Monday, October 1, 2018

Life Is Short, Art Is Long, But IP Is Longer

The full text of the inartfully-named United States-Mexico-Canada Agreement ("USMCA?") on North American trade was released on October 1, 2018.  It betrays considerable tinkering with the intellectual property provisions of the existing North American Free Trade Agreement ("NAFTA"), along with several substantial changes.

Perhaps the two most important of the latter are those extending the minimum terms of data exclusivity for biologics to 10 years (USMCA Article 20.F.14(1)) and increasing minimum copyright term to life of the natural person author plus 70 years (USMCA Article 20.H.7(a)).  While not altering already-lengthy U.S. term-lengths, Canadian ones for will have to be lengthened substantially, by 25% for data exclusivity and 20 years for copyright term.

Intellectual property owners will be happy.  Advocates of free innovation will not be.  However, by lengthening terms, USMCA is merely conforming to a general global pattern of statutory strengthening of intellectual property.

Monday, April 16, 2018

Kiwi Credibility

My colleague and coauthor, Bill Tomlinson, a professor at the Victoria University of Wellington Business School/Orauariki, New Zealand/Aotearoa, alerted me to the fact that our 2009 article, Patents and the Regress of Useful Arts, has been tabled by the Commerce Committee of the New Zealand Parliament/Pāremata Aotearoa (see here) and featured as an informational resource on the "Forum" page of The Pirate Party of New Zealand (see here).

Thursday, January 11, 2018

The Cas Against CRISPR

The realization that some diseases have genetic etiologies long inspired the hope that "correcting" mutant DNA sequences in patients could cure their diseases.  Recent progress in gene therapy has made this tantalizing possibility seem achievable, and precise and efficient gene editing methods using tools like CRISPR-Cas9 have accelerated progress considerably.  However, an important preprint article, entitled "Identification of Pre-Existing Adaptive Immunity to Cas9 Proteins in Humans", published by Charlesworth et al. on bioRχiv, has now cast a shadow on the efficacy of CRISPR-Cas9 in humans.  The Matt Porteus' research team, based at Stanford Medical School, appear to have discovered an immune response to CRISPR-Cas9:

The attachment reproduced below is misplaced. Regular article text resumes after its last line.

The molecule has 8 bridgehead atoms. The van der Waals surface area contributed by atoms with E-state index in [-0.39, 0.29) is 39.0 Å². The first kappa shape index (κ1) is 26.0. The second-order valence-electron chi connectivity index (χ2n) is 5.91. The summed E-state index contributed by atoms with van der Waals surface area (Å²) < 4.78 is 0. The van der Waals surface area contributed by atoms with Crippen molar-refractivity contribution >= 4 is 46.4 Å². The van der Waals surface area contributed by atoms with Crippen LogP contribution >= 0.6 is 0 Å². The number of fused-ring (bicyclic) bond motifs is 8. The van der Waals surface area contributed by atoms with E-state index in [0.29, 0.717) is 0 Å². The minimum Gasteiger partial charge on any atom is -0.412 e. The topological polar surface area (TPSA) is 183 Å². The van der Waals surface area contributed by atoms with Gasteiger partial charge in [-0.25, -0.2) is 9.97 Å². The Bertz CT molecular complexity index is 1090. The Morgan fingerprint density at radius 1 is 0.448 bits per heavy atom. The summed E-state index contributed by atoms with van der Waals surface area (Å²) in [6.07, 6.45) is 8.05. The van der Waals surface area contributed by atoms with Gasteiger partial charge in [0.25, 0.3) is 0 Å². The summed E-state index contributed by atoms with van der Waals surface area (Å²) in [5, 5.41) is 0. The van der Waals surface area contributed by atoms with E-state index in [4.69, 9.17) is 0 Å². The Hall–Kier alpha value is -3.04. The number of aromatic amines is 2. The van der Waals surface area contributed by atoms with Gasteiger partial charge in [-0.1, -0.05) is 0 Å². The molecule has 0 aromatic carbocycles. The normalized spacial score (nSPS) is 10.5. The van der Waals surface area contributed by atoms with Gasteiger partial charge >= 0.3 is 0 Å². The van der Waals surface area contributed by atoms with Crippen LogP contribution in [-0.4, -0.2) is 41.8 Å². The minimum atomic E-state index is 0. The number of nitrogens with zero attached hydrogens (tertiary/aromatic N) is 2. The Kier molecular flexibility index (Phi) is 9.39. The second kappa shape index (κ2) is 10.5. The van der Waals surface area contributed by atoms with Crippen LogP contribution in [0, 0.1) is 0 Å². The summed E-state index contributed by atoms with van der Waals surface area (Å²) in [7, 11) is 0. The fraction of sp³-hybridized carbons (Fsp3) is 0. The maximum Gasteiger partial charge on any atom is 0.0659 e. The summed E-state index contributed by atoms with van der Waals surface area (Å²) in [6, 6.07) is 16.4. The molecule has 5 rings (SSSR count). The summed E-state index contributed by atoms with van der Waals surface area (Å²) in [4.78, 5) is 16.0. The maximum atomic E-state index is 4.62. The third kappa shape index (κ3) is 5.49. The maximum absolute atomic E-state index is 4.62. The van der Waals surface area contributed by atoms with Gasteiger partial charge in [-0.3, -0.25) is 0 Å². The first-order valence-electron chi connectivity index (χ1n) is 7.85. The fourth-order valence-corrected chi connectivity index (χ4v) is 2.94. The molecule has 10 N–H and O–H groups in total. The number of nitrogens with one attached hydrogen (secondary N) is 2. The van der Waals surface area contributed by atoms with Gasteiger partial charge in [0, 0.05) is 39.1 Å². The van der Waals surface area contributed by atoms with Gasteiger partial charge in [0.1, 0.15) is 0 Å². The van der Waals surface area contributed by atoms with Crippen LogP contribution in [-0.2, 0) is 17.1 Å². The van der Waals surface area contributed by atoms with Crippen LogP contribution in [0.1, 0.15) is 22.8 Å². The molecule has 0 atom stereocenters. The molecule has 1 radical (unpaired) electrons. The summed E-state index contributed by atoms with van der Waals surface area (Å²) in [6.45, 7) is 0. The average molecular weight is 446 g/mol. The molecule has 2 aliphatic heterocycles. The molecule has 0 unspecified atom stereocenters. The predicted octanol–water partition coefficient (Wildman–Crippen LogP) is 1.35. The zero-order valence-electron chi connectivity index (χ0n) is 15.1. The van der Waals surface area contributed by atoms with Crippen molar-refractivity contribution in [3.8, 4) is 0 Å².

The most widely used homologs of the Cas9 protein are derived from the bacteria Staphylococcus aureus (S. aureus) and Streptococcus pyogenes (S. pyogenes). Based on the fact that these two bacterial species cause infections in the human population at high frequencies, we looked for the presence of pre-existing adaptive immune responses to their respective Cas9 homologs, SaCas9 (S. aureus homolog of Cas9) and SpCas9 (S. pyogenes homolog of Cas9)...[Our results] demonstrate[s] that there are pre-existing humoral and cell-mediated adaptive immune responses to Cas9 in humans, a factor which must be taken into account as the CRISPR-Cas9 system moves forward into clinical trials. [Italics added for Linnaean emphasis.]
If humans, and, presumably, other mammals, possess potent immune responses to the Cas protein component of this powerful gene editing system, the therapeutic prospects for CRISPR-Cas9 may dim considerably beyond applications in isolated cells or tissues or patients having immature or suppressed immune responses.  After many more than two steps forward, therapeutic gene editing may be about to take at least one substantial step backward.

Sunday, December 31, 2017

A New Gene Therapy Vision

Vertebrates see by converting photons into electrical signals in the retina, which, in turn are interpreted by the brain into visual depictions of the environment.  Part of this phototransduction system relies on an enzyme called retinoid isomerohydrolase (or retinal pigment epithelium-specific 65 kDa protein ("RPE65")) to convert all-trans-retinyl esters into 11-cis-retinol in the smooth endoplasmic reticulum.  Healthy functioning of retinal pigment epithelium ("RPE"), a thin layer of cells that nurtures the retina, can become impaired when both RPE65 genes contain mutations that prevent normal enzymatic function.  In patients with Confirmed Biallelic RPE65 Mutation-associated Retinal Dystrophy, this can lead to poor vision or even blindness.

The Food and Drug Adminstration ("FDA") announced, on December 19, 2017, its approval of a gene therapy method developed to improve, or even restore, healthy RPE65 enzyme function by introducing wild-type copies of RPE65 genes directly into RPE tissue.  The method involves surgical delivery of RPE65 genes incorporated into adeno-associated viruses.  Spark Therapeutics, the company marketing this gene therapy, calls its "drug" voretigene neparvovec-rzyl (brand-named LUXTURNA).

As the FDA announced, LUXTURNA "is the first directly administered gene therapy approved in the U.S. that targets a disease caused by mutations in a specific gene."  In the FDA press release, FDA Commissioner, Scott Gottlieb, waxed enthusiastic, suggesting that
this milestone reinforces the potential of this breakthrough approach in treating a wide-range of challenging diseases. The culmination of decades of research has resulted in three gene therapy approvals this year for patients with serious and rare diseases. I believe gene therapy will become a mainstay in treating, and maybe curing, many of our most devastating and intractable illnesses[.]
After previous fatal missteps (e.g., see here), gene therapy is finally seeing the light of day.